· NEWMAN V. SCHWERIN.
SCHWERIN. May 8, 1894.;
(Circuit Court of Appeals, Sixth Circuit. No. 161.
DESCENT AND DISTRIBUTION-ACTION BY SOLE DISTRIBUTEE.
The sole distributee of an intestate, who does not allege that there is no administrator and no creditor, cannot maintain a bill against the intestate's agent, who, in enforcing a judgment in favor of the intestate, purchased lands of the judgment debtor on ecx:ecution sale, and refuses to account, whether the recovery sought be a money decree, or a recoveryof the land, or an interest therein as realty.
ApPOINTMENT OF ADMINISTRATOR AD LITEM-REVIEW OF INTERLOCUTORY DECREE.
Under Act Tenn. 1889, giving chancery courts special power in a proceeding therein to appoint an administrator ad litem, if there is no executor or administrator, or if he is interested adversely, an interlocutory decree making such appointment, although it recites that it appears that there is no administrator or: executor, cannot be sustained, when brought up for review by appeal from the final decree, in the absence of any allegation or evidence in the record to support such recital.
PARTIES-AcCOUNTING-BENEFICIARIES UNDER TRUST.
By a clause in a power of attorney to sell certain lands and enforce certain jUdgments, the maker of the instrument bound himself to divide the proceeds, thre&fourths among the heirs of his deceased brother, onefourth to be retained by himself. He died intestate, leaving salU ueirs of his deceased brother his own heirs at law. Held, that they were necessary parties to a bill to reach lands held by the attorney named therein as proceeds of enforcement of a judgment under said power, whether said lands were to be regarded as personalty or realty for purposes of descent and Q.istribution. In a suit between citizens of different states, although the petition for removal is not filed until after a demurrer is interposed in the state court, if no motion to remand on that ground is made in the circuit court, the objection is waived, and cannot be made on appeal.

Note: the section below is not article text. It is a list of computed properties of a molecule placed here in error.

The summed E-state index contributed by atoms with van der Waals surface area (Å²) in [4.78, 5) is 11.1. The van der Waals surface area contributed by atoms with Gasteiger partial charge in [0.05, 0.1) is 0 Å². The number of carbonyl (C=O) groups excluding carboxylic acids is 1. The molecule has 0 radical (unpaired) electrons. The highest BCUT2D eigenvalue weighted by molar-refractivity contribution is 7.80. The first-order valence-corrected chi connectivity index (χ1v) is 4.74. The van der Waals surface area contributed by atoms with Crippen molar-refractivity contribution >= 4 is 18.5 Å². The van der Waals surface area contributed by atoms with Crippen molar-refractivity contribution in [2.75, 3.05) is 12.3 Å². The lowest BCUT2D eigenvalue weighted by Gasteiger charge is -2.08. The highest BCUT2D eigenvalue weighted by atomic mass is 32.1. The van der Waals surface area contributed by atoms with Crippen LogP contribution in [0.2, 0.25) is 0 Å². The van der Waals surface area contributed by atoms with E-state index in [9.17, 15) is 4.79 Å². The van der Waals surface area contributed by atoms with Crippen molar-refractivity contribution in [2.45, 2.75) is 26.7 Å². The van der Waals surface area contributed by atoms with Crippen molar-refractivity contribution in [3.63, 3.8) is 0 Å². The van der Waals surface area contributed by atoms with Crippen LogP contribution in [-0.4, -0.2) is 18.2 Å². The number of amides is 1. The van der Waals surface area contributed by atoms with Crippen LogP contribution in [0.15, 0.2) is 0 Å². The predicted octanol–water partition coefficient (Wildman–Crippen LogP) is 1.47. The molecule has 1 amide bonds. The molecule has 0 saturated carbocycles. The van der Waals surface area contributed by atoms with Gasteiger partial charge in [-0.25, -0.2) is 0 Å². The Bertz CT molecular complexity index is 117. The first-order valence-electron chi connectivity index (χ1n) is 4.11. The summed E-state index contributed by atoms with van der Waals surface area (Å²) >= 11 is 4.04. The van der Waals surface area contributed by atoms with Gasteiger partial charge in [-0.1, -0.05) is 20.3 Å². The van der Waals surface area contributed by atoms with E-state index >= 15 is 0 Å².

REMOVAL .oF CAUSES-TIME OF ApPLICATION-WAIVER OF OBJECTION.
Appeal from the Circuit Court of the United States for the Eastern District of Tennessee. This was a suit by Lena Newman against Morris Schwerin for an accounting. The circuit court dismissed the bill. Complainant appealed. JohnJ. Tracy and John H. Cother, for appellant. Pritchard & Sizer, for appellee. Before TAFT and LURTON, Circuit Judges, and BARR, District LURTON, Circuit Judge. This bill was filed in the chancery court for Cumberland county, Tenn. The object of the bill was to have an accounting with the defendant, Schwerin, as attorney in fact for Samuel Newman. The power of attorney was as follows:
"State of Mississippi, County of Hinds. "Be It known that I, Samuel Newman. of the county and state above named, do hereby constitute and appoint M. Schwerin, of the city of Newark, state of New Jersey, my attorney in fact, with the following powers: (1) To sell, convey, lease, or rent any and all the land that I own, or in which I have any interest, situated and being in the counties of ·White, De Kalb, and